Harvesting of the adipose tissue
The lower or the lateral abdomen was chosen as donor site for adipose tissue harvesting. Before harvesting the fat, the site was injected with Klein solution (1 vial adrenaline + 50 cm3 mepivacaine 2% in 250 cm3 saline) using a disposable 17G blunt cannula connected to a luer-lock 60-cm3 syringe. The fat was then harvested using a 13G blunt cannula, for a fast and a-traumatic suction, connected to a VacLok® 20-ml syringe.
Processing of the adipose tissue with Lipogems® device and injection in the joint
The harvested fat was immediately processed in the Lipogems® processing kit, a disposable device that progressively reduces the size of the adipose tissue clusters while eliminating oily substances and blood residues with pro-inflammatory properties. The entire process, carried out in one surgical step, was performed in complete immersion in physiological solution minimizing any trauma to the cells. The resulting micro-fragmented fat was collected in a 60-cm3 syringe and positioned for decanting the excess saline solution. The resulting product was then transferred into several 10-cm3 syringes to be injected in the patient. Micro-fragmented fat (10 cm3) was injected intra-articular after the arthroscopic procedure (shaving or shaving + meniscectomy).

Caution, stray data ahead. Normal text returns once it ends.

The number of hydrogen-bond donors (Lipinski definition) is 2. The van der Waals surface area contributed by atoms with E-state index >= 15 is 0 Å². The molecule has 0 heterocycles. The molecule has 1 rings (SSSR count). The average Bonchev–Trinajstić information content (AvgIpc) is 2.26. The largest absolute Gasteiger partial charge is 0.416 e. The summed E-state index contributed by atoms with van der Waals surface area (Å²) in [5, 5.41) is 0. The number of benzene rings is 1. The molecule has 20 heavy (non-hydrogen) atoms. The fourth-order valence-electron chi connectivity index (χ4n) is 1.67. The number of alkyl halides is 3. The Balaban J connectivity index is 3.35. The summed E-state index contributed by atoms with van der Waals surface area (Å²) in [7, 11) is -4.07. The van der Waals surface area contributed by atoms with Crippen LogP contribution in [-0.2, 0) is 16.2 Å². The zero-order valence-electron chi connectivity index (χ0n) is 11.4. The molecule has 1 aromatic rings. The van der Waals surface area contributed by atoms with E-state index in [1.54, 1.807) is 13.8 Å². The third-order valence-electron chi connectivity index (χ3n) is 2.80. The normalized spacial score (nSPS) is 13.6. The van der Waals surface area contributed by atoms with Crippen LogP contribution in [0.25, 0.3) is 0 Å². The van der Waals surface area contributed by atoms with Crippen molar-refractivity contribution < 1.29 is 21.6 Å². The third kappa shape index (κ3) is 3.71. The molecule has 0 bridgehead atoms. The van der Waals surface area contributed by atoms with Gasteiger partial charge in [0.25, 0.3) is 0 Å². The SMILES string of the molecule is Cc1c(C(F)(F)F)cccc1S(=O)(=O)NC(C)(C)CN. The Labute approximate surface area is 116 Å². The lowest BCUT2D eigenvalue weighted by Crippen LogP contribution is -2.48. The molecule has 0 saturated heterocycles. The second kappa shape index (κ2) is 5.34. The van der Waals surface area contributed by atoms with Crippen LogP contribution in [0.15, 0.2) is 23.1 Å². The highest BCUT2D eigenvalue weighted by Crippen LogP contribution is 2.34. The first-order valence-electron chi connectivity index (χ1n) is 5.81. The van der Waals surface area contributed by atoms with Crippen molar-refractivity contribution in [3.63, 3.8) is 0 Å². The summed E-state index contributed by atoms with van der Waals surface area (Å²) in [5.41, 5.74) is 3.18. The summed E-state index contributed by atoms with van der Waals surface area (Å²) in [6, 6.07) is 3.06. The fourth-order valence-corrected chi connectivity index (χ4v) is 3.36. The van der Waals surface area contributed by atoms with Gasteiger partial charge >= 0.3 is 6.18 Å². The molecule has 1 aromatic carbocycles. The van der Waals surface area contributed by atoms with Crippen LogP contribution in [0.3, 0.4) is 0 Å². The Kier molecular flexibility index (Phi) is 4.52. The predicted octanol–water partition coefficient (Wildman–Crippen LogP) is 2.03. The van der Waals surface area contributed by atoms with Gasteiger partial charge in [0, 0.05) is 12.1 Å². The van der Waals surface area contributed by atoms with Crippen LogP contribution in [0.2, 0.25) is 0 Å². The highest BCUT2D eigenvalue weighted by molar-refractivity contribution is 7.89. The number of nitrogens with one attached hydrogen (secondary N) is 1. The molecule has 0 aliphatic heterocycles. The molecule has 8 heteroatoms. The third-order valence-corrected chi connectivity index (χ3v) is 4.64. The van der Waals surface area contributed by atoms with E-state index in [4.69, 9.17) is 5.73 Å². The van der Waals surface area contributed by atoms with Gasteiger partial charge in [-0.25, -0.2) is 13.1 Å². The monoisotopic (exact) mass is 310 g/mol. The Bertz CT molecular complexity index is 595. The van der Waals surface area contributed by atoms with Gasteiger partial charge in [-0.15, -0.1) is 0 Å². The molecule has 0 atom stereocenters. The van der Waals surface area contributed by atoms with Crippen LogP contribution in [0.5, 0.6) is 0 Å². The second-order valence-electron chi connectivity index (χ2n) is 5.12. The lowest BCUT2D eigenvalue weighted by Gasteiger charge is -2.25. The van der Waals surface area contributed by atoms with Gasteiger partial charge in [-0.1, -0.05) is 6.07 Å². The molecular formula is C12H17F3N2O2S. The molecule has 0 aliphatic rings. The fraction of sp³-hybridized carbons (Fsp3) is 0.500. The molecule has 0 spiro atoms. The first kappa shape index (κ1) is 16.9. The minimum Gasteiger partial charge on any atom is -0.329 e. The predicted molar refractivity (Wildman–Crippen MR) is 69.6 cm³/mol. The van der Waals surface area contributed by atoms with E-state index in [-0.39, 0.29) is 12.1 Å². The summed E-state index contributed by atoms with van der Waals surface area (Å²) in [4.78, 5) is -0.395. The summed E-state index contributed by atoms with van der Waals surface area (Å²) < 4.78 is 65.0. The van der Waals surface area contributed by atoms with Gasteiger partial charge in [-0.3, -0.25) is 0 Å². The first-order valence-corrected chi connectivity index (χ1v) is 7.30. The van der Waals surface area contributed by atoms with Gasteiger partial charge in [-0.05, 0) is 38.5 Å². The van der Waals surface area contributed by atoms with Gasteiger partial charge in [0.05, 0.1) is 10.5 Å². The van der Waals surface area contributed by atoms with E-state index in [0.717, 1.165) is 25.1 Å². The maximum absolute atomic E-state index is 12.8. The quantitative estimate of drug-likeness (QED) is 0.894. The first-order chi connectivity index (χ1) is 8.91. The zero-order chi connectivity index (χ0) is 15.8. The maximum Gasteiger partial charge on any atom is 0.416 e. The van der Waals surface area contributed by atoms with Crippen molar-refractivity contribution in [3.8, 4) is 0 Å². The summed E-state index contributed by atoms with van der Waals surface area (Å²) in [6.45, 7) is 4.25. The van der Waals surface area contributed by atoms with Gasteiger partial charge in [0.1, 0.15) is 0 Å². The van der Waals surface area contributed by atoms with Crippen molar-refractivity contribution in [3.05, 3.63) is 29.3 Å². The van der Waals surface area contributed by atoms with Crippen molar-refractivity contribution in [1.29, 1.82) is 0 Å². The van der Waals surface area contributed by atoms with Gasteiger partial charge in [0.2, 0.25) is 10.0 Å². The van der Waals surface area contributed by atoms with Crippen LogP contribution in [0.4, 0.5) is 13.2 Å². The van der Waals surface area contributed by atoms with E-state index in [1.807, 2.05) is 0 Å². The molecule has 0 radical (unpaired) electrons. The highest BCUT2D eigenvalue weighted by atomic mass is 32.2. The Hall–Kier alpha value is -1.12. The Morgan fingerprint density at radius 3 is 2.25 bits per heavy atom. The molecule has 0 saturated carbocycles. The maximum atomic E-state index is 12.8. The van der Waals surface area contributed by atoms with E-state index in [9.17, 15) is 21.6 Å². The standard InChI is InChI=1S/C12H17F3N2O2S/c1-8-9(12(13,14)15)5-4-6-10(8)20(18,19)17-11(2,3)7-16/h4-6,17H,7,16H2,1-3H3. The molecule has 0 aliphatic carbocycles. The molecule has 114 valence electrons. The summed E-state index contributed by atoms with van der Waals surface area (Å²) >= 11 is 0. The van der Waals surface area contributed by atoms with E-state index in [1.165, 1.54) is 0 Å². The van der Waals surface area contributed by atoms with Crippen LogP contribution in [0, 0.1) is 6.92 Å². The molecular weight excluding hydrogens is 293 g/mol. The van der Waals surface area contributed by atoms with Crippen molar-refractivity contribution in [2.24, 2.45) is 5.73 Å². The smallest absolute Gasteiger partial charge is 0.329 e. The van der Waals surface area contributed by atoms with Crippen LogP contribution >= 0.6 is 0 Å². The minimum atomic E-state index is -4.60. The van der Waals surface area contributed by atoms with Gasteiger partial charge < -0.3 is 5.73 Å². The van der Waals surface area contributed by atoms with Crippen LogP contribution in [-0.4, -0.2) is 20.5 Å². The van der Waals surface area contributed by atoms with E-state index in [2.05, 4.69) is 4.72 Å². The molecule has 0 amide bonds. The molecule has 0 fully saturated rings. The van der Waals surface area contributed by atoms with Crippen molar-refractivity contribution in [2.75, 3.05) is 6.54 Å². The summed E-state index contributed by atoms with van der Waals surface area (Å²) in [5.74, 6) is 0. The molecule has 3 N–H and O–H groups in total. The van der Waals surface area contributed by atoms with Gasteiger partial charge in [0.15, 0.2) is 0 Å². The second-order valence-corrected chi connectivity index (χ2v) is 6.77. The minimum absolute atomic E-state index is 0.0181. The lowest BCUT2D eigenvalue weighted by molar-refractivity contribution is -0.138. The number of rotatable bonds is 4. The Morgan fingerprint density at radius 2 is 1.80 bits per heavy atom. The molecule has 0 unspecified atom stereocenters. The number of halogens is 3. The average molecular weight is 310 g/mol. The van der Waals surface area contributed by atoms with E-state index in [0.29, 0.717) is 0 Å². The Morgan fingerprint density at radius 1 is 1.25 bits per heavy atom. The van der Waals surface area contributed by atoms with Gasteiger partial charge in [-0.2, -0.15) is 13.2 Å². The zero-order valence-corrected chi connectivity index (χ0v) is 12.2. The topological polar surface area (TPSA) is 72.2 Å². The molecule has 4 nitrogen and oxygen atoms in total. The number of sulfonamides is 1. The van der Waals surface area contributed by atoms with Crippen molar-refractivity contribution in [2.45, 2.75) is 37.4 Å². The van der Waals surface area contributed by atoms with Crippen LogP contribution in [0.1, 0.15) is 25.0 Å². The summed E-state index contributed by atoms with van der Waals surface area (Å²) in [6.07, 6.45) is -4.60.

Post-op rehabilitation protocol and clinical evaluations
All patients were discharged the day after the procedure with an elastic compression band on the harvesting site, low MW heparin for 3 weeks, 2 weeks of unloading and then full load recovery in the following 7 days. Continuous passive motion from the immediate post-op and active physiokinesitherapy from day 15 post-op.
Standard clinical evaluations at 1, 3, 6, and 12 months post-op included Knee Injury and Osteoarthritis Outcome Score (KOOS) questionnaire and direct physical examination with the evaluation of knee range of motion, patellar subluxation, ability to walk, go up and down the stairs, squatting, muscular strength, stiffness and knee swelling. The Western Ontario and McMaster Universities Osteoarthritis Index (WOMAC) was calculated from the KOOS.